Some learners encountered practical problems while trying to put their understanding of strategies into practice. It might be that the learners were not familiar with the procedures or the optimal conditions for specific strategy application. As exemplified in (S59-5-1)'s account: "Roughly, I know what 'elaboration' is about. But, when it comes time to apply it, it gets somewhat difficult," the learner understood the strategy of elaboration but was unable to apply it in listening process. Problems also emerged while learner (S58-6-3) attempted to practice the strategy of directed attention: "[W]hat's difficult for me is after focusing my attention, I still can't get much out of it."Type 5: Still unable to comprehend the text after applying strategies
Another frequent report from learners was that the texts were still not comprehensible in spite of strategy use. As learner (S59-2-2) indicated, when the inferencing strategy was used: "I inferred the word meaning from the context" but still "when all the parts are put together, I don't know what the speaker is trying to say." Likewise, learner (S61-7-2) probably used the imagery strategy, but was left puzzled: "Easy to imagine. Hard to know what the people are going to say exactly. . . . I don't know what they mean."
Barrier category 6: Belief barriers
This category included two typical beliefs that prevented the learners from exploring strategies.Type 1: Applying strategies after other language skills were acquired
Some learners considered strategies as the last priority in improving listening comprehension, and believed that other language skills such as vocabulary or grammar development were more important. With this belief, learners were prevented from realizing the potential that listening strategies could provide as a compensation for their inadequate language proficiency. Learner (S3-I-1) states, "My English is not good. It's difficult to me use strategy." Learner (S58-1-2) also reflects this belief: "I think if I can improve myself to remember more vocabularies, maybe I can use that strategy [getting the main idea] more smoothly." [-14-]Type 2: Attending to every word or demanding full comprehension of text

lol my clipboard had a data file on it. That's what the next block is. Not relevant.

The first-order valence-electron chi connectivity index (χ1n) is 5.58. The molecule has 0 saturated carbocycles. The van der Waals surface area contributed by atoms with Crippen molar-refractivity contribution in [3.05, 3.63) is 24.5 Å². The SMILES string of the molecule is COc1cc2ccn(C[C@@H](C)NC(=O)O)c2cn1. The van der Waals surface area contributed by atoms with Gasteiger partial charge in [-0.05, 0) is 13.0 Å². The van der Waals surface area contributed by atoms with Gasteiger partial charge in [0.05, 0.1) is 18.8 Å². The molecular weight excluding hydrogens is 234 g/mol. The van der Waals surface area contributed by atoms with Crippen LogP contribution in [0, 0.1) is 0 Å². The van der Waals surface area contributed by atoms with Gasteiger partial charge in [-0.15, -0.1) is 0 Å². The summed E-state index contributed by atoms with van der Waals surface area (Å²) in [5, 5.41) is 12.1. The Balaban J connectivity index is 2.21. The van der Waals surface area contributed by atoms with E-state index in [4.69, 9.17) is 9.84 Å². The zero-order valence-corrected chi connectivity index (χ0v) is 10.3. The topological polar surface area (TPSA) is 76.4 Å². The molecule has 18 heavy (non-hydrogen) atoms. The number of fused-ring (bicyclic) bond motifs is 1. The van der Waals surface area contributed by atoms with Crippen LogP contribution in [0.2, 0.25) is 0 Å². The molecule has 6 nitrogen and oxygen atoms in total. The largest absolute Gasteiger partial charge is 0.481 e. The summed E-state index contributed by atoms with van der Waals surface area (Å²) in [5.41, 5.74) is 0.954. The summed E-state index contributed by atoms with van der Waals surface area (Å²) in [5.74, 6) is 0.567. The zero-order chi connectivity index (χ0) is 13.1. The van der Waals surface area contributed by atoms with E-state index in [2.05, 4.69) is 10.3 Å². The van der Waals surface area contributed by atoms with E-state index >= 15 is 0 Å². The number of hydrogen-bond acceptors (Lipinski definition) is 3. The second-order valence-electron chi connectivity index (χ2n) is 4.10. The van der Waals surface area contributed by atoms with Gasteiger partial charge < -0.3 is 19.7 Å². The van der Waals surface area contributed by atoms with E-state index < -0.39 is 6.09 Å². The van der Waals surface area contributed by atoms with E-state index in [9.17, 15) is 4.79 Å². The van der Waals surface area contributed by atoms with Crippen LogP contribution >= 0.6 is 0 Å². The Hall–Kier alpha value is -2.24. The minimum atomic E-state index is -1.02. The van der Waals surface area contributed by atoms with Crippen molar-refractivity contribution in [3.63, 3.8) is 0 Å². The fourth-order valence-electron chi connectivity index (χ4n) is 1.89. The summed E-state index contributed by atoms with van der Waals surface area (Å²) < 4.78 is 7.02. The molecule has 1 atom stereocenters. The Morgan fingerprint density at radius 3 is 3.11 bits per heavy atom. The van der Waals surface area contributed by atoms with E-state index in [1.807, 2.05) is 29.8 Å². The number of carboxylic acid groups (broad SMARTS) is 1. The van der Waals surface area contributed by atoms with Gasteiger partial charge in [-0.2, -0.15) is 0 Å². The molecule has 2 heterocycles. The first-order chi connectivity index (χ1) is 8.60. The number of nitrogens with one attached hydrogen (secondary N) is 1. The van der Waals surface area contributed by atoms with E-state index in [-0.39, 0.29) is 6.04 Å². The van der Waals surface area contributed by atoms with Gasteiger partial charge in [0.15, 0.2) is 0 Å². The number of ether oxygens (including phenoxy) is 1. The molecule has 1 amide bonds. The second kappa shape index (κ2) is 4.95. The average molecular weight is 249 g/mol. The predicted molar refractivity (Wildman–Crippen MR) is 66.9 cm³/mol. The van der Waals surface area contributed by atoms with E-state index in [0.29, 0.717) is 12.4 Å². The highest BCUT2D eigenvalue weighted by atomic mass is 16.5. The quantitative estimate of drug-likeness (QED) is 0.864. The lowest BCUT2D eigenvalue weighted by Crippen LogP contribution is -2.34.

Some learners, such as (S58-2-6), regarded listening as a task to apprehend every spoken word or a task to gain complete understanding of the whole text, as with (S30-4-3). As learners made use of the newly learned strategies in listening and did not see the results they expected, they experienced frustration. For example, learner (S58-2-6) resorted to the resourcing strategy in order to understand all the unfamiliar words in the text. She believed that if these words were not tackled, comprehension problems would occur. This conception might have stopped her from exploring the possibilities of using other strategies: "If I don't look them [new words] up in the dictionary, I'll have more and more troubles with my English listening ability." Learner (S30-4-3) thought that being unable to have a complete understanding of a passage was due to unfamiliar words: "New words are a problem to make 100% understanding."
Barrier category 7: Material barriersType 1: obstacles pertaining to difficulty level of materials
Learners were more inclined to practice strategies with materials that were not too difficult for them. If the materials were above the listeners' level to a certain degree, complaints were often made about the difficulties of strategy use or the listening process. For instance, learner (S30-1-3) compared two sources of English radio broadcasts, one a magazine for EFL learning ("Studio Classroom") and the other authentic materials from an English-speaking radio station ("ICRT"). For him, the former material was easier for the keyword strategy because of the text level: "Use [keyword strategy] with Studio Classroom is a good idea. Because they say slowly. Use with ICRT would be a very difficulty job." Learner (S26-1-1) compared two levels of text complexity (marked as "Basic Level" and "Advanced Level") in one EFL learning magazine ("Studio Classroom"). She chose the easier text ("Basic Level") to practice target strategies: "But, if it's Advanced Level, I feel it's a little hard to understand. So, I listen to Basic."Type 2: obstacles pertaining to spoken features
A substantial number of learners' accounts were devoted to the challenges imposed by the spoken features in the materials. The three most frequently mentioned features were: (1) rate of speech, (2) clarity of voice, and (3) accents. They are illustrated below.